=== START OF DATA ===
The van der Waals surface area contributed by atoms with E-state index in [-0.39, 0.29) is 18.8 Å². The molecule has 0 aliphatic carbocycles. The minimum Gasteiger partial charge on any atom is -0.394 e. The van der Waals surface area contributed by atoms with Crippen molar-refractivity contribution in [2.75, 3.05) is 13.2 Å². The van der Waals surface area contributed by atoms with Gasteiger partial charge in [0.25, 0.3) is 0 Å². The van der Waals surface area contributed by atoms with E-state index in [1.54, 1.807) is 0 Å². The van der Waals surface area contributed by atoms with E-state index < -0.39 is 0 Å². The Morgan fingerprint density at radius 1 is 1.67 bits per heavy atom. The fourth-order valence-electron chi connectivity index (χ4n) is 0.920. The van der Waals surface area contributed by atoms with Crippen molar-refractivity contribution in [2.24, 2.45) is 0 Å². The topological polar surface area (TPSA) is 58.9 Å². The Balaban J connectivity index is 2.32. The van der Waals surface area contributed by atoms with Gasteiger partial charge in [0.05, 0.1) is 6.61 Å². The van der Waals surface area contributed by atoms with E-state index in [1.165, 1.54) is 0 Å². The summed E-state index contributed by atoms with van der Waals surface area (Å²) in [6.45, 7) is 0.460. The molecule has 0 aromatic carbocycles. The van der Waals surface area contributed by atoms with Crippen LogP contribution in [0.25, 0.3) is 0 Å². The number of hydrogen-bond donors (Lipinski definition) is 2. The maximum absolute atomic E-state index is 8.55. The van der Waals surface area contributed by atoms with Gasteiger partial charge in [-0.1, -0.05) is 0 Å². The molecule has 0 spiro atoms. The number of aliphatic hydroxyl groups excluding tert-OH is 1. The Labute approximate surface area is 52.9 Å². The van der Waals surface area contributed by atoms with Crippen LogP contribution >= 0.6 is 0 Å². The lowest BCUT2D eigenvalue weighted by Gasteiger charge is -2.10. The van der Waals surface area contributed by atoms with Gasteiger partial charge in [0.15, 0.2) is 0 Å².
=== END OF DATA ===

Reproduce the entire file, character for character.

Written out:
The van der Waals surface area contributed by atoms with E-state index in [-0.39, 0.29) is 18.8 Å². The molecule has 0 aliphatic carbocycles. The minimum Gasteiger partial charge on any atom is -0.394 e. The van der Waals surface area contributed by atoms with Crippen molar-refractivity contribution in [2.75, 3.05) is 13.2 Å². The van der Waals surface area contributed by atoms with Gasteiger partial charge in [0.25, 0.3) is 0 Å². The van der Waals surface area contributed by atoms with E-state index in [1.54, 1.807) is 0 Å². The van der Waals surface area contributed by atoms with E-state index < -0.39 is 0 Å². The Morgan fingerprint density at radius 1 is 1.67 bits per heavy atom. The fourth-order valence-electron chi connectivity index (χ4n) is 0.920. The van der Waals surface area contributed by atoms with Crippen molar-refractivity contribution in [2.24, 2.45) is 0 Å². The topological polar surface area (TPSA) is 58.9 Å². The Balaban J connectivity index is 2.32. The van der Waals surface area contributed by atoms with Gasteiger partial charge in [0.05, 0.1) is 6.61 Å². The van der Waals surface area contributed by atoms with E-state index in [1.165, 1.54) is 0 Å². The summed E-state index contributed by atoms with van der Waals surface area (Å²) in [6.45, 7) is 0.460. The molecule has 0 aromatic carbocycles. The van der Waals surface area contributed by atoms with Crippen LogP contribution in [0.25, 0.3) is 0 Å². The number of hydrogen-bond donors (Lipinski definition) is 2. The maximum absolute atomic E-state index is 8.55. The van der Waals surface area contributed by atoms with Gasteiger partial charge in [-0.1, -0.05) is 0 Å². The molecule has 0 spiro atoms. The number of aliphatic hydroxyl groups excluding tert-OH is 1. The Labute approximate surface area is 52.9 Å². The van der Waals surface area contributed by atoms with Crippen LogP contribution >= 0.6 is 0 Å². The lowest BCUT2D eigenvalue weighted by Gasteiger charge is -2.10. The van der Waals surface area contributed by atoms with Gasteiger partial charge in [0.15, 0.2) is 0 Å².